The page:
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1922-2022 A yearlong celebration marking WKAR's 100th anniversary of service to the mid-Michigan and Spartan communities

Former WKAR Radio interns reflect on experiential learning opportunities at the station

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Amanda Pinckney
/
WKAR-MSU

WKAR is celebrating a century of service in our community. During that time, we’ve had the privilege of providing meaningful experiential learning opportunities to countless interns.

Sergio Martínez-Beltrán interned at WKAR in 2017 as the production assistant with Morning Edition. He says what he liked most about working at WKAR was the people he got to work alongside.

“Everyone was kind to me and showed me the importance of producing high quality journalism,” he said.

Today, Martínez-Beltrán is a politics reporter for NPR’s Texas Newsroom.

“Interning at WKAR helped in understanding that there was a place for people like me in public radio,” he added.

Amanda Barberena interned at WKAR during the four years she was a student at Michigan State University. She says she appreciated how willing everyone at the station was in making sure she learned about radio journalism.

“Journalism, writing, social media, whatever it is that goes into making WKAR such a great station,” she added.

Barberena currently works as a marketing specialist for Comcast in Atlanta, Georgia. While it doesn’t sound related to journalism she says she gets to use skills that she learned at WKAR every day at her job.

“Skills like talking to people, interviewing people, preparing questions, which don't seem like incredible skills, but they were to me because I was able to really pivot and talk to anyone in my team, any of my supporting teams, learn really quickly on the job and know what questions to ask,” she said.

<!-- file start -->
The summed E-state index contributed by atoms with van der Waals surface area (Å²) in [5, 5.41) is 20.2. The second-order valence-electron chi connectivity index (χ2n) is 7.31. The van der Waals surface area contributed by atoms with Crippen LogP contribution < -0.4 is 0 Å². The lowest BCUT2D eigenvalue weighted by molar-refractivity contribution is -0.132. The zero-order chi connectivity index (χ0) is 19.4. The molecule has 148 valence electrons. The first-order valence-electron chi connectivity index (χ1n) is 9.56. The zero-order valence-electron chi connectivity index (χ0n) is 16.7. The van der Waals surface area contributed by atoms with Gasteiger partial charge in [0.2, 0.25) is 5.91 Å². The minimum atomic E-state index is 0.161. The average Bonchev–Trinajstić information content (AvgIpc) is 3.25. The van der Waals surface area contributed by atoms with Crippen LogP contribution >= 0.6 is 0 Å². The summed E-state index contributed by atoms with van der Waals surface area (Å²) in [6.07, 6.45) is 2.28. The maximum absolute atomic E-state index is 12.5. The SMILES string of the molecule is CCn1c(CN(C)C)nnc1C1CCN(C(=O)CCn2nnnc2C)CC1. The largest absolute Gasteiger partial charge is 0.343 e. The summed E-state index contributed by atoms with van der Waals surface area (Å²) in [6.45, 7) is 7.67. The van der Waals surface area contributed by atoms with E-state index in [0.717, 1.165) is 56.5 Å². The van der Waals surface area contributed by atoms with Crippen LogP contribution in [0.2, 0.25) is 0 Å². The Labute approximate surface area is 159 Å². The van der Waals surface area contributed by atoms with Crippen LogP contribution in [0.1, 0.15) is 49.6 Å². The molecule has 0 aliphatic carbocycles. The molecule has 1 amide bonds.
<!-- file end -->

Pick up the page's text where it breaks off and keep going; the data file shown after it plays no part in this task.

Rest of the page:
McKoy Scribner was an intern at WKAR the summer of 2021. Thanks to a partnership between WKAR and Michigan State University’s Knight Center for Environmental Journalism, Scribner spent three months reporting on environmental issues.

“I didn't have a radio background at all. They were just so welcoming with open arms. And everybody was just willing to help out,” he said.

Due to the COVID-19 pandemic, Scribner’s internship experience was entirely remote, something he says he thought would make it harder to do his job.

“The first day I received loads of messages on potential story ideas and everybody was willing to lend a helping hand,” he said.

When Scribner graduated from Michigan State University in the spring of 2022, he decided to stay in the area to continue growing as a journalist. Today he works as a reporter for WLNS.

Yesenia Zamora-Cardoso interned at WKAR as the ¿Qué Onda Michigan? intern from January to August of 2022.

Before interning at WKAR, Zamora-Cardoso was looking for professional development opportunities that would make up for the lost time during the pandemic.

“Because of the pandemic that hit during my fourth year in college I wasn't able to have any opportunities or experiences to further grow my resume as well as to further grow my skills,” she said. “So when I was given the opportunity to have a fifth year, I really wanted to take that year to gain all those opportunities and experiences that I wasn't able to do.”

Because of her internship, Zamora-Cardoso says she had the opportunity to interview people from different walks of life.

“But also just see different careers and learn about different topics and current events that are affecting Michigan and also the Latinx community in Michigan,” she said.

During her time at WKAR, Zamora-Cardoso produced several episodes for Michigan’s first Spanish-language news podcast.

“What I liked most about WKAR was working with and talking to all types of people. All of the individuals that have had the chance to work with and or talk to have all been extremely helpful and always wanted to make sure that I was having the best internship experience that I possibly could,” she said.

As WKAR's Bilingual Latinx Stories Reporter, Michelle reports in both English and Spanish on stories affecting Michigan's Latinx community.
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